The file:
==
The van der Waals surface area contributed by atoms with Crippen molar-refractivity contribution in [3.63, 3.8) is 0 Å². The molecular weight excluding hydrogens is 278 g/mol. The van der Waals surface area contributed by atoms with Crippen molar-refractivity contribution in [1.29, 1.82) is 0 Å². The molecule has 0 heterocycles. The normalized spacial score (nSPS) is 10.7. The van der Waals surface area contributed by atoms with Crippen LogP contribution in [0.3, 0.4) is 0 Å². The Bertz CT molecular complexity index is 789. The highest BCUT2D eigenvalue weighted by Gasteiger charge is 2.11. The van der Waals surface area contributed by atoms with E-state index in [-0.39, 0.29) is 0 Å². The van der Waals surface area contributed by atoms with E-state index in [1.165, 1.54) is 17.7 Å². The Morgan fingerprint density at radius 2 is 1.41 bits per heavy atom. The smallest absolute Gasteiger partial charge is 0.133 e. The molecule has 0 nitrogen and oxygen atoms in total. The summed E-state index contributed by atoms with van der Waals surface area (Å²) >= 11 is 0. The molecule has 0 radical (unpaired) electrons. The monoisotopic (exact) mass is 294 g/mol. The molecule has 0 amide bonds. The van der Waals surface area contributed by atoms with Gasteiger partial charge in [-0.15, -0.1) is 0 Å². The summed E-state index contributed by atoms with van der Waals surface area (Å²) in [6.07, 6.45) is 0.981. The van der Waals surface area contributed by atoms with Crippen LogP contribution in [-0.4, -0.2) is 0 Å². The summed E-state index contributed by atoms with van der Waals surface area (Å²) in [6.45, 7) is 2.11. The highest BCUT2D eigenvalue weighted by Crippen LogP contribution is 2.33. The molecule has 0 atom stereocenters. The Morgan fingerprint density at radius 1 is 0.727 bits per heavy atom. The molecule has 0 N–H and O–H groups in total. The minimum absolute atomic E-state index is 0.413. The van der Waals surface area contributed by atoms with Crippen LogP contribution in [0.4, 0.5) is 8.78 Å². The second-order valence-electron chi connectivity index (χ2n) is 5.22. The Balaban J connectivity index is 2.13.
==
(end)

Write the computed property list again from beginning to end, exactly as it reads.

The van der Waals surface area contributed by atoms with Crippen molar-refractivity contribution in [3.63, 3.8) is 0 Å². The molecular weight excluding hydrogens is 278 g/mol. The van der Waals surface area contributed by atoms with Crippen molar-refractivity contribution in [1.29, 1.82) is 0 Å². The molecule has 0 heterocycles. The normalized spacial score (nSPS) is 10.7. The van der Waals surface area contributed by atoms with Crippen LogP contribution in [0.3, 0.4) is 0 Å². The Bertz CT molecular complexity index is 789. The highest BCUT2D eigenvalue weighted by Gasteiger charge is 2.11. The van der Waals surface area contributed by atoms with E-state index in [-0.39, 0.29) is 0 Å². The van der Waals surface area contributed by atoms with E-state index in [1.165, 1.54) is 17.7 Å². The Morgan fingerprint density at radius 2 is 1.41 bits per heavy atom. The smallest absolute Gasteiger partial charge is 0.133 e. The molecule has 0 nitrogen and oxygen atoms in total. The summed E-state index contributed by atoms with van der Waals surface area (Å²) >= 11 is 0. The molecule has 0 radical (unpaired) electrons. The monoisotopic (exact) mass is 294 g/mol. The molecule has 0 amide bonds. The van der Waals surface area contributed by atoms with Gasteiger partial charge in [-0.15, -0.1) is 0 Å². The summed E-state index contributed by atoms with van der Waals surface area (Å²) in [6.07, 6.45) is 0.981. The van der Waals surface area contributed by atoms with Crippen LogP contribution in [-0.4, -0.2) is 0 Å². The summed E-state index contributed by atoms with van der Waals surface area (Å²) in [6.45, 7) is 2.11. The highest BCUT2D eigenvalue weighted by Crippen LogP contribution is 2.33. The molecule has 0 atom stereocenters. The Morgan fingerprint density at radius 1 is 0.727 bits per heavy atom. The molecule has 0 N–H and O–H groups in total. The minimum absolute atomic E-state index is 0.413. The van der Waals surface area contributed by atoms with Crippen LogP contribution in [0.4, 0.5) is 8.78 Å². The second-order valence-electron chi connectivity index (χ2n) is 5.22. The Balaban J connectivity index is 2.13.